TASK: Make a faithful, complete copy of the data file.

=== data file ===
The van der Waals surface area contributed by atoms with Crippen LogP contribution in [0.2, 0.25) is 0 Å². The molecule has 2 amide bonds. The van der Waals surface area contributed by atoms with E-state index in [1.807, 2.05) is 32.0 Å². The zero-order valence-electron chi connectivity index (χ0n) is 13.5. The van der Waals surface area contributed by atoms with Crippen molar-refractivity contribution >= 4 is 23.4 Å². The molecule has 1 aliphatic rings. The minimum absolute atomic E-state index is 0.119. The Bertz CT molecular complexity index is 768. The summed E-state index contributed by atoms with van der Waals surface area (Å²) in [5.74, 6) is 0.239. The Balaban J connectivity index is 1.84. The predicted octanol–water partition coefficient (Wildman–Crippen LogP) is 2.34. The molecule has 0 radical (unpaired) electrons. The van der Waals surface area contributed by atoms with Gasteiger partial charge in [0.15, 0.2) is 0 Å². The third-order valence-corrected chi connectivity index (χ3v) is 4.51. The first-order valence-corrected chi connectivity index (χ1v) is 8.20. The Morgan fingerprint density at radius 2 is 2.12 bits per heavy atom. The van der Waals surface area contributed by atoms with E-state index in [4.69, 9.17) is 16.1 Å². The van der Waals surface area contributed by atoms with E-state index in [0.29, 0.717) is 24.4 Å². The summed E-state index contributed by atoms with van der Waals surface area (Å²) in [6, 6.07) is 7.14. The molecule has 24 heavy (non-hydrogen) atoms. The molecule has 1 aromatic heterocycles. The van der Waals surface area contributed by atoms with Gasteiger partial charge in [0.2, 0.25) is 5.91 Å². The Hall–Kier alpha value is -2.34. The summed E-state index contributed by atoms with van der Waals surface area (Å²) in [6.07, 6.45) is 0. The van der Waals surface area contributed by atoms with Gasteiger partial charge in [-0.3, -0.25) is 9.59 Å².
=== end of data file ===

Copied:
The van der Waals surface area contributed by atoms with Crippen LogP contribution in [0.2, 0.25) is 0 Å². The molecule has 2 amide bonds. The van der Waals surface area contributed by atoms with E-state index in [1.807, 2.05) is 32.0 Å². The zero-order valence-electron chi connectivity index (χ0n) is 13.5. The van der Waals surface area contributed by atoms with Crippen molar-refractivity contribution >= 4 is 23.4 Å². The molecule has 1 aliphatic rings. The minimum absolute atomic E-state index is 0.119. The Bertz CT molecular complexity index is 768. The summed E-state index contributed by atoms with van der Waals surface area (Å²) in [5.74, 6) is 0.239. The Balaban J connectivity index is 1.84. The predicted octanol–water partition coefficient (Wildman–Crippen LogP) is 2.34. The molecule has 0 radical (unpaired) electrons. The van der Waals surface area contributed by atoms with Gasteiger partial charge in [0.15, 0.2) is 0 Å². The third-order valence-corrected chi connectivity index (χ3v) is 4.51. The first-order valence-corrected chi connectivity index (χ1v) is 8.20. The Morgan fingerprint density at radius 2 is 2.12 bits per heavy atom. The van der Waals surface area contributed by atoms with E-state index in [4.69, 9.17) is 16.1 Å². The van der Waals surface area contributed by atoms with E-state index in [0.29, 0.717) is 24.4 Å². The summed E-state index contributed by atoms with van der Waals surface area (Å²) in [6, 6.07) is 7.14. The molecule has 24 heavy (non-hydrogen) atoms. The molecule has 1 aromatic heterocycles. The van der Waals surface area contributed by atoms with Gasteiger partial charge in [0.2, 0.25) is 5.91 Å². The Hall–Kier alpha value is -2.34. The summed E-state index contributed by atoms with van der Waals surface area (Å²) in [6.07, 6.45) is 0. The van der Waals surface area contributed by atoms with Gasteiger partial charge in [-0.3, -0.25) is 9.59 Å².